While residing in New York between 1837 and 1849, I became acquainted with Mr. Poe. I saw him during the years he spent there, very often, and sometimes daily when my place of business was in the Astor House. He also visited my house. Mrs. Frances Ossood was a frequent [visitor] there, and when she was with my family, Poe called every day and generally spent the evening remaining invariably until midnight. One evening he attended a soiree of literary men such as are frequently had. On these occasions. I gave very simple repasts as bread and butter, cake, tea, and coffer. The evening after, Mr. Poe called and said he drank the previous evening such delicious coffee, and much of it, that he sat up the whole nigh’ in writing, and that he had then called to ask far another cup of the same. I ordered the coffee made expressly for him of which he partook liberally.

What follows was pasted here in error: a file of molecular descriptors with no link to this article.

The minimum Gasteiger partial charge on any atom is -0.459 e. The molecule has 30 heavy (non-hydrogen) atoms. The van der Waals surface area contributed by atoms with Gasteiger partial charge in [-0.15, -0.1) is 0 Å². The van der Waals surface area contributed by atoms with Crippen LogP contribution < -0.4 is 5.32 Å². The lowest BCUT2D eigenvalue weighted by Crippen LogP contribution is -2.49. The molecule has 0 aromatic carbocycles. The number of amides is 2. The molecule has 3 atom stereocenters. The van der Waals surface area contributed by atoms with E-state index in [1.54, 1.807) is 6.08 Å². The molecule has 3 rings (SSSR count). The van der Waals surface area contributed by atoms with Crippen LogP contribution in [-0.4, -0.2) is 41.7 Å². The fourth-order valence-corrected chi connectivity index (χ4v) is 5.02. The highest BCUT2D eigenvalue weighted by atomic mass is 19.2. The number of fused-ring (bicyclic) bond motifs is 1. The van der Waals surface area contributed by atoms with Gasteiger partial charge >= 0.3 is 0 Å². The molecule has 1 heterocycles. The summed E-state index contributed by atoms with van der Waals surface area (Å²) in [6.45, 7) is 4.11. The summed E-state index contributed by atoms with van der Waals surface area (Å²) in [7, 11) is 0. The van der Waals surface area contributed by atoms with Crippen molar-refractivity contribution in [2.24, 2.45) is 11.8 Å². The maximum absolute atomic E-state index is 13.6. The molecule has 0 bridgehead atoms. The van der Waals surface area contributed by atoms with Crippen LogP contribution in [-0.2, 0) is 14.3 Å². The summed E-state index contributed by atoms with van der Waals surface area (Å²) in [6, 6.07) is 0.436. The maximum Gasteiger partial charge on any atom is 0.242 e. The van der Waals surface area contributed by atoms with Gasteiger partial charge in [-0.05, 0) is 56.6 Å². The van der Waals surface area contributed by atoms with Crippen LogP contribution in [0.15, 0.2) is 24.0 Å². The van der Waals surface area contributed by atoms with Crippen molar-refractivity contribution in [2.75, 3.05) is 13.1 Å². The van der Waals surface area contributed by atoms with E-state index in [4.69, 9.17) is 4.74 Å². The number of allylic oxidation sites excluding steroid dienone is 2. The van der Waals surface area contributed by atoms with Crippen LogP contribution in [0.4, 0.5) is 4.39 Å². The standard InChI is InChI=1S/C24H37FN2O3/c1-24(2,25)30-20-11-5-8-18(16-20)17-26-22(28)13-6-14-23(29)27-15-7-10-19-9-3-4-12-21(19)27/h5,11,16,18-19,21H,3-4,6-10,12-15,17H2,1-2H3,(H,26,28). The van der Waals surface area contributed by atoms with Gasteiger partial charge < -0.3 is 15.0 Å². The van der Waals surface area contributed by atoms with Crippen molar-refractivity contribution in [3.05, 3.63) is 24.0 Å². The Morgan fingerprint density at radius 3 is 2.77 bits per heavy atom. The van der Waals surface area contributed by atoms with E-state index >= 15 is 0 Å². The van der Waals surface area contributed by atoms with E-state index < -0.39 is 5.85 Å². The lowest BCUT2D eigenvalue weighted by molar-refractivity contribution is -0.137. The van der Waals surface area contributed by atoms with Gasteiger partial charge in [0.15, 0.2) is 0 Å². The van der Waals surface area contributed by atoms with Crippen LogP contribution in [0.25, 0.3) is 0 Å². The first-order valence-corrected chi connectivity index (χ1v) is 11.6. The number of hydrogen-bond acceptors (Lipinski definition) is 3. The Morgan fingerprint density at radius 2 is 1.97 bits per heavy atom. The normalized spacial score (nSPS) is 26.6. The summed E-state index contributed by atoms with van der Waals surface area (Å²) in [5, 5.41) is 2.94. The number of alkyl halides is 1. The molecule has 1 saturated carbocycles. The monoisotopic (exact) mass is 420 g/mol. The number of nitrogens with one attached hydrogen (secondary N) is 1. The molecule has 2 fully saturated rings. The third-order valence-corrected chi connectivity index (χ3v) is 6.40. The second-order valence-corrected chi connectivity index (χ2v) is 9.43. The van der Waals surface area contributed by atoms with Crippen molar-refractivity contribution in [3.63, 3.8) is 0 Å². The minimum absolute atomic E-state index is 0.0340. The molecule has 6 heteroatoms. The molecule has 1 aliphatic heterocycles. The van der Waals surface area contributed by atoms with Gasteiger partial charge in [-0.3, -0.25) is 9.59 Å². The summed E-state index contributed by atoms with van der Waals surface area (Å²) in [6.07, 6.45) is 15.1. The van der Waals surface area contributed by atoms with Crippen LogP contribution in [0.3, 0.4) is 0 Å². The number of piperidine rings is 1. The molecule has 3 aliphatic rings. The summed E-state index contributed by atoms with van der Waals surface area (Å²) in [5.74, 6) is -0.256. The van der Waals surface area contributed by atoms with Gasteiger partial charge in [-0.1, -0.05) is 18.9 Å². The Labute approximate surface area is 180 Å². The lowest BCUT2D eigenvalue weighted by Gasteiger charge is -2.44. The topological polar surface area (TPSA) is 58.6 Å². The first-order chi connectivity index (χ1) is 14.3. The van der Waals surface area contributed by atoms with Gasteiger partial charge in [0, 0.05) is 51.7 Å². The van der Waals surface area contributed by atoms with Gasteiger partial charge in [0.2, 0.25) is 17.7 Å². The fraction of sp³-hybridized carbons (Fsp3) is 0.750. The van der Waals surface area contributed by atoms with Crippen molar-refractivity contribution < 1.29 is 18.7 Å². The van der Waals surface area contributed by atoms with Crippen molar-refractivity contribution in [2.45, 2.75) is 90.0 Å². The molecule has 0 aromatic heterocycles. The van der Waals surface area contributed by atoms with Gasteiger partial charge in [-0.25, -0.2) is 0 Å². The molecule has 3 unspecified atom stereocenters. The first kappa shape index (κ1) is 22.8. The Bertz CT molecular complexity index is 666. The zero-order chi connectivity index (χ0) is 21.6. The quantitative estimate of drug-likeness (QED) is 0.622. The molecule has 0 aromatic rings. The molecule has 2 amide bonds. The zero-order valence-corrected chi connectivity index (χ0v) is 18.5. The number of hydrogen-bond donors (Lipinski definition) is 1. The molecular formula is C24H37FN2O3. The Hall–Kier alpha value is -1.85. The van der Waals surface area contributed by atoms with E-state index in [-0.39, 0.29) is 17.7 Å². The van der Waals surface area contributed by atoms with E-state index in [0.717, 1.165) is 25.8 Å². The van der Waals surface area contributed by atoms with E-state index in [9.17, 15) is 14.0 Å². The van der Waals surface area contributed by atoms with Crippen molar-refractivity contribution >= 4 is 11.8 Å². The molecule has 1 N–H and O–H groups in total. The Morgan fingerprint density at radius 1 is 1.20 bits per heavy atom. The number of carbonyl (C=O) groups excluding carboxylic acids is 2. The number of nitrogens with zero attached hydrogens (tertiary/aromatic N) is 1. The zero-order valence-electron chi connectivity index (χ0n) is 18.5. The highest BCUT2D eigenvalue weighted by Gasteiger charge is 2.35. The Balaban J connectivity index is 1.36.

Poe’s visits to Bartlett’s home had to have taken place after February of 1845, for we know that Poe first met Mrs. Osgood in March of that year. That same month, he joined the staff of the Broadway Journal, a New York weekly. Poe subsequently took over ownership of this publication, in the pages of which Mrs. Osgood’s writings appeared more than thirty times between March and December of 1845. The Journal ceased publication on January 3, 1846. Since “the two poets formed a sentimental attachment which persisted for approximately a year” [John E. Reilly, “Mrs. Osgood and the Broadway Journal,” Duquesne Review, 12 (1967), 131], one can speculate that this was the same period during which Bartlett entertained them.

John D. Haskell, Committee for a New England Bibliography, Inc.